Like, what was the deal with spikes? Spiked shields, spiked gauntlets, armor spikes, spiked chain, Spike Growth, Spike Stones, casting Spikes on your shillelagh...
….Evard's Spiked Tentacles of- oh, no, wait, that one was parody.
I mean, was it an in joke? A subtle Spike Lee tribute? Making up for the absence of the Piercer?
I remember reading an article at the time, and I think someone commented that to them it was yet another case of the natural extension of taking living in a D&D universe to its logical conclusion. In a world where Purple Worms, Remorhazes, Giant Frogs, behirs, tyrannosaurs, tendriculoses, Giant sharks, nightcrawlers, and a dozen other things exist that swallow adventurers whole, the spikier the better to hurt something going down and coming up. :)
 

Henry

Autoexreginated
Looking back and reading this.article I can say I agree even less with many of the philosophicsl changes that were made by the 3E team, and appreciate 2e even more. The whole "shared experience" and desire for WOTC to have everyone on the same page, for me, is not a good thing. Creativity, variation, and individual stamp on the game/gameplay are hallmarks and strengths of the game form it's inception.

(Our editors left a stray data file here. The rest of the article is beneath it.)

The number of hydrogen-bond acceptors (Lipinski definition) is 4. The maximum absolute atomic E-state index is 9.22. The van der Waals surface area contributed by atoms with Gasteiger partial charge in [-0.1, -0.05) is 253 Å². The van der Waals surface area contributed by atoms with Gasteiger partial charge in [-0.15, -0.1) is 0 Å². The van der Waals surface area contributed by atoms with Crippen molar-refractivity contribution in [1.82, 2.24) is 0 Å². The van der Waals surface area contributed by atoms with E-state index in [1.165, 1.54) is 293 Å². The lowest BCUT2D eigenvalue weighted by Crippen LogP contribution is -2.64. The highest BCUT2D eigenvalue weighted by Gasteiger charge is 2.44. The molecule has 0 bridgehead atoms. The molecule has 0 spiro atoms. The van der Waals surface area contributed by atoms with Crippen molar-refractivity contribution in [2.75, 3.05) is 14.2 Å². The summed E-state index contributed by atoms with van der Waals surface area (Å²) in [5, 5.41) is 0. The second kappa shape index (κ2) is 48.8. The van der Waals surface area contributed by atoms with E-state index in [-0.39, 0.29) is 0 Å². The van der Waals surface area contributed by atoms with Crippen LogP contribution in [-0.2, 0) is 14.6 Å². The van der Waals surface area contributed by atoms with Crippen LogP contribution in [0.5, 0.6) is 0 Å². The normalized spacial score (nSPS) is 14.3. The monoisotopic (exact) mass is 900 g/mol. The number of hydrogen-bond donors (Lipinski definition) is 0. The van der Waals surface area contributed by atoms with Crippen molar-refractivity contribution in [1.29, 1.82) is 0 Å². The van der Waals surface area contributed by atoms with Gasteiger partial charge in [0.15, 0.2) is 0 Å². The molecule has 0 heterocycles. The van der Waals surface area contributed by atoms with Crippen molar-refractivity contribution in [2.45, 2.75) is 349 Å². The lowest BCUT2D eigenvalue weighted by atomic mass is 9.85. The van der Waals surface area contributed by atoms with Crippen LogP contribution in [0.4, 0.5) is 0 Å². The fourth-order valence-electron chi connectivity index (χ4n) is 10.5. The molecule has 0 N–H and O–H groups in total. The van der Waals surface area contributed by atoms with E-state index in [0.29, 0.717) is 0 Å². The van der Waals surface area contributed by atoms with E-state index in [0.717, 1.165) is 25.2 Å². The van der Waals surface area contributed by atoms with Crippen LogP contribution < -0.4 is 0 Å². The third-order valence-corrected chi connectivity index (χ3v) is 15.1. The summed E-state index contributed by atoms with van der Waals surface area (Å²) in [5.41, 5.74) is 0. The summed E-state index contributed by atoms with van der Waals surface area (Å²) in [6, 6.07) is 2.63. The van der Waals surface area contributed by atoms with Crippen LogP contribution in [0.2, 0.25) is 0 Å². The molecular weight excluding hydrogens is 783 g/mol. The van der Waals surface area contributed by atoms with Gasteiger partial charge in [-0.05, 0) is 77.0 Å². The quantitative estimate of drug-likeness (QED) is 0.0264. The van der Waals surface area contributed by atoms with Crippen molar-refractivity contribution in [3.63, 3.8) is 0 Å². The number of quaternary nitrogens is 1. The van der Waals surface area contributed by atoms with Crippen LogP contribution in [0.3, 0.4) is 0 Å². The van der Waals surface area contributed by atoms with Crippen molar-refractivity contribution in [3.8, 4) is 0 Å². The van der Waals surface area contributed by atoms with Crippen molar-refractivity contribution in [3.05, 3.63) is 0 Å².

For me, the shared experience was an awesome element that I missed from 1e that 2e did lose. Bringing up things like the Slavelords, the Giant campaign, the D1/D2/Q1 modules, gave me an immediate connection with other gamers, something we loved to compare and contrast with one another, not because of a sense of being in lockstep, but how we each handled specific scenarios, what things we did in common and what things we did wildly differently.

2e, for all its variety, lost that, because while it‘s fun to talk to people about their Planescape campaigns, or their Birthright Campaigns, or their Dark Sun campaigns, we have almost nothing in common, except maybe having six stats and hit points. we varied so widely it ranged from some who never stopped initiative in never ending combat on Athas to people who never rolled a single die in Sigil, to the extent that many of us weren’t even playing the same game. For all the creativity it brings, it had the ultimate effect of thousands of little islands, floating in the ether with no touchstone between each other, which to me hurt the community.